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When I read the headline of the article I decided that it would describe how diverse modern business schools are. And I was quite surprised to find out that it turned out to be vice versa.
I am studying at London Business School and I can say that here 'diversity' is not just a buzz-word, but it's really what LBS is about. We have 141 people in the class and less than 10% of them are British. 38% of the class are women, more than 40 languages are spoken. Faculty is also very diverse.
I'm not advertising my b-school, I just want to say that truly diverse institutions already exist. And I can say from my own experience that it gives lots of advantages to the students
I liked Dobbie's rationale behind having diversity in B schools. However, it seems that B school Dons still treat diversity as more of a legal requirement or some sort of branding exercise rather than thinking about the strategic benefits it accrues.
Indian B schools are worse in this respect. Here, ratio of women might not be even 10%. Most of the top Indian B schools have students having a uniform profile (Engineering with IT experience in some financial or business consulting domain. Whatever be the domain, the work-ex is in IT sector predominantly). Work experience is considered a taboo here and having substantial work experience (a plus in US and European B Schools) is quite disadvantageous during placements in India.
It's high time when Indian B schools addressed these issues because India is going to be hotbed of economic activity and a birthplace of emerging MNCs.
Readers (and the author) may be interested in the approach taken by the Simmons College School of Management in Boston, MA. It offers the only AACSB-accredited MBA geared solely towards women. And at the same time, it attracts students from a wide range of nationalities, ethnic identities and economic backgrounds.
Gender imbalance and racial inequity are two very different issues. Women of all sorts can thrive in classrooms that are not dominantly male, preparing themselves to become successful in highly diverse organizations.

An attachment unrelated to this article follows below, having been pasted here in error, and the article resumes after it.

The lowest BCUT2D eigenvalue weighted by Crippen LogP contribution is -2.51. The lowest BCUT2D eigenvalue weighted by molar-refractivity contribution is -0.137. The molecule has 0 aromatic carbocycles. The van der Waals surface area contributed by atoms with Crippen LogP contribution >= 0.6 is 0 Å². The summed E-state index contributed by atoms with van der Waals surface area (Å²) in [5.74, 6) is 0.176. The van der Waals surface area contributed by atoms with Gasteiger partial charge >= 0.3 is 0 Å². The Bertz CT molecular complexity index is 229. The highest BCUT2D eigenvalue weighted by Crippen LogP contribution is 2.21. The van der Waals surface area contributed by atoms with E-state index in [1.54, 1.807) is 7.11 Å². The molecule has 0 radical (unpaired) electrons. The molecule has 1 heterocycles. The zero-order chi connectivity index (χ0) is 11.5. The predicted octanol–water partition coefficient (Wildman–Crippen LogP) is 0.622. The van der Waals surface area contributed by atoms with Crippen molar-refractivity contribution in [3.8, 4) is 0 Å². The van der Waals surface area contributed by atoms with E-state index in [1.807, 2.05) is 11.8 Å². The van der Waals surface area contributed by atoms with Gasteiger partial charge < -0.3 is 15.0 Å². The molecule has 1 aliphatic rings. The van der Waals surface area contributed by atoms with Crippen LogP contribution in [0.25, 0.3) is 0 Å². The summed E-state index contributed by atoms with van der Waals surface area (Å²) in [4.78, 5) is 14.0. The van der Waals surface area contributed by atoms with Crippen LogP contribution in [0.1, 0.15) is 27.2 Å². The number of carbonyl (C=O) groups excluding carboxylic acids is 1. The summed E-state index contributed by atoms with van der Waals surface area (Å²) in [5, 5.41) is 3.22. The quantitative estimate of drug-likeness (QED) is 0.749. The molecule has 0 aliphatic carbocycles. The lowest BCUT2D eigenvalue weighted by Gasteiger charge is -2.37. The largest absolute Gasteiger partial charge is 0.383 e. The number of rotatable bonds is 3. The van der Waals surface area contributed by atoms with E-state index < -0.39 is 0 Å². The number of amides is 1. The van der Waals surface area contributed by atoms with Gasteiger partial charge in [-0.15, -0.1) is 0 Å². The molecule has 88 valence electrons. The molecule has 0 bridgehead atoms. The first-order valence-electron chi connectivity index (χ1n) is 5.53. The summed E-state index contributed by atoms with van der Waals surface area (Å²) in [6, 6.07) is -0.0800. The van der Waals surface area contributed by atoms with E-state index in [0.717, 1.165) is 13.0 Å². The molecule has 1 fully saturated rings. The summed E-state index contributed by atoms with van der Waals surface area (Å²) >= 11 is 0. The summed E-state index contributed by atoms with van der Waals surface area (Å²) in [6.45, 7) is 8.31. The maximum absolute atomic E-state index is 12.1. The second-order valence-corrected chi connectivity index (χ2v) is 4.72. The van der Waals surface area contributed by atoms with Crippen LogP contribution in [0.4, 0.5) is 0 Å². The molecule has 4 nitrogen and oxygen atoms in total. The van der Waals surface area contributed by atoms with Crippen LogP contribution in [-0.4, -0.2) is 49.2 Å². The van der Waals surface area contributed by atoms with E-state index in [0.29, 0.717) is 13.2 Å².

This article promotes a number of widespread persistent claims that may seem 'warm and fuzzy' to the causal reader but strike me as quite divisive.
Particulalrly offensive is the suggestion that one's views are determined by one's race ("a mixed student body helps illuminate minority views and perspectives"). This is the very essence of racism, dressed up in the smiley faced rhetoric of political correctness.
We all agree that that discrimination is wrong and intolerable. But what excatly does it mean to 'promote diversity'? Do we consciously keep score of how many members of this or that group we have hired? When do youdecide you have "enough Chinese", for example? Who would want to work in an environment where one is seen as a representative of a race or ethnicity?
Despite the apparent attempt to soften the tone of the discussion by saying there is "no conspiracy to deny women and minorities opportunities", the fact is the sort of rhetoric used in the article creates an atmosphere in which minorities are encouraged to look with suspicion upon whites (and especially white males).
I think if we are gping to be honest and not simply accept identity politics dogma uncritically we have to acknowledge that the notion that there is widespread discrimination or 'glass ceilings' in the workplace today is absurd.
It is also not reasonable to expect that in any given worklplace every segment of society will be represented in numbers proportionate to their percentage in society at large, or if they are not so represented it is evidence of "discrimination". I have, for example, never had a co-worker of French ancestry, yet there is certainly a sizeable % of the population of French ancestry. Is this evidence discrimination against persons of French ancestry? I think not.
We should certainly make sure opportuinities are open to all, and have zero tolerance for discrimination, but this obsession with ethnic differences is counterproductive.
Everybody has a bit of entrepreneurial spirit in them - being an entrepreneur has nothing to do with age, gender, race or education. Not everybody chooses to tap this spirit though. Those who ...
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